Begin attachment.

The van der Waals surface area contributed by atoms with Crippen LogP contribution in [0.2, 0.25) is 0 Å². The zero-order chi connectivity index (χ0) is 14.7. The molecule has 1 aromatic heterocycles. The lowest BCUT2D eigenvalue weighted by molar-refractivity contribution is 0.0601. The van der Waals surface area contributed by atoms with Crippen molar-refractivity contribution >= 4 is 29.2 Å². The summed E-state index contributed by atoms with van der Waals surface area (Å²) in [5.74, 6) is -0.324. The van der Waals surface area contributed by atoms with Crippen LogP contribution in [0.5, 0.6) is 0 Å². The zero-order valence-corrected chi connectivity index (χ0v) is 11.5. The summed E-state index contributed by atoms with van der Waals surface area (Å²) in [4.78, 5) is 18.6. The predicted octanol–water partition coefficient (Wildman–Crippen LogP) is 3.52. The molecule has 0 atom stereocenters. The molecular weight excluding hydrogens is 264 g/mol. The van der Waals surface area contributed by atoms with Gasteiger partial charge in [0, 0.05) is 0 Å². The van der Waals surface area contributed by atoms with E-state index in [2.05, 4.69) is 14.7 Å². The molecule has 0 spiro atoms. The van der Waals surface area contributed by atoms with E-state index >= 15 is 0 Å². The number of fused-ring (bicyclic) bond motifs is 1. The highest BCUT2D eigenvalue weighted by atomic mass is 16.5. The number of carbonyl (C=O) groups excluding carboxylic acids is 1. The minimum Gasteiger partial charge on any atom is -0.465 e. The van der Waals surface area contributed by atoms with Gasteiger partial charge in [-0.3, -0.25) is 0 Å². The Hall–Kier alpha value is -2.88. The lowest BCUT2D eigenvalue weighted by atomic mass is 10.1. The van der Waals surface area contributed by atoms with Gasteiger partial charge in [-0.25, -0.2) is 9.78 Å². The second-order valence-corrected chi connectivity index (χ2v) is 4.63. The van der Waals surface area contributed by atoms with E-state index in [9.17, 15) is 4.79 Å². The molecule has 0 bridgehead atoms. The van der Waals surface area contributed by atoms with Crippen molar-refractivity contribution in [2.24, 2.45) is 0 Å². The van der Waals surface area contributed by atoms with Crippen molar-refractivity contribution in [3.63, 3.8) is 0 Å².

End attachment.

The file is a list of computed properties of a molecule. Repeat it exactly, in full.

The van der Waals surface area contributed by atoms with Crippen LogP contribution in [0.2, 0.25) is 0 Å². The zero-order chi connectivity index (χ0) is 14.7. The molecule has 1 aromatic heterocycles. The lowest BCUT2D eigenvalue weighted by molar-refractivity contribution is 0.0601. The van der Waals surface area contributed by atoms with Crippen molar-refractivity contribution >= 4 is 29.2 Å². The summed E-state index contributed by atoms with van der Waals surface area (Å²) in [5.74, 6) is -0.324. The van der Waals surface area contributed by atoms with Crippen LogP contribution in [0.5, 0.6) is 0 Å². The zero-order valence-corrected chi connectivity index (χ0v) is 11.5. The summed E-state index contributed by atoms with van der Waals surface area (Å²) in [4.78, 5) is 18.6. The predicted octanol–water partition coefficient (Wildman–Crippen LogP) is 3.52. The molecule has 0 atom stereocenters. The molecular weight excluding hydrogens is 264 g/mol. The van der Waals surface area contributed by atoms with Gasteiger partial charge in [0, 0.05) is 0 Å². The van der Waals surface area contributed by atoms with E-state index in [2.05, 4.69) is 14.7 Å². The molecule has 0 spiro atoms. The van der Waals surface area contributed by atoms with E-state index >= 15 is 0 Å². The number of fused-ring (bicyclic) bond motifs is 1. The highest BCUT2D eigenvalue weighted by atomic mass is 16.5. The number of carbonyl (C=O) groups excluding carboxylic acids is 1. The minimum Gasteiger partial charge on any atom is -0.465 e. The van der Waals surface area contributed by atoms with Gasteiger partial charge in [-0.3, -0.25) is 0 Å². The Hall–Kier alpha value is -2.88. The lowest BCUT2D eigenvalue weighted by atomic mass is 10.1. The van der Waals surface area contributed by atoms with Gasteiger partial charge in [-0.25, -0.2) is 9.78 Å². The second-order valence-corrected chi connectivity index (χ2v) is 4.63. The van der Waals surface area contributed by atoms with E-state index in [9.17, 15) is 4.79 Å². The molecule has 0 bridgehead atoms. The van der Waals surface area contributed by atoms with Crippen molar-refractivity contribution in [2.24, 2.45) is 0 Å². The van der Waals surface area contributed by atoms with Crippen molar-refractivity contribution in [3.63, 3.8) is 0 Å².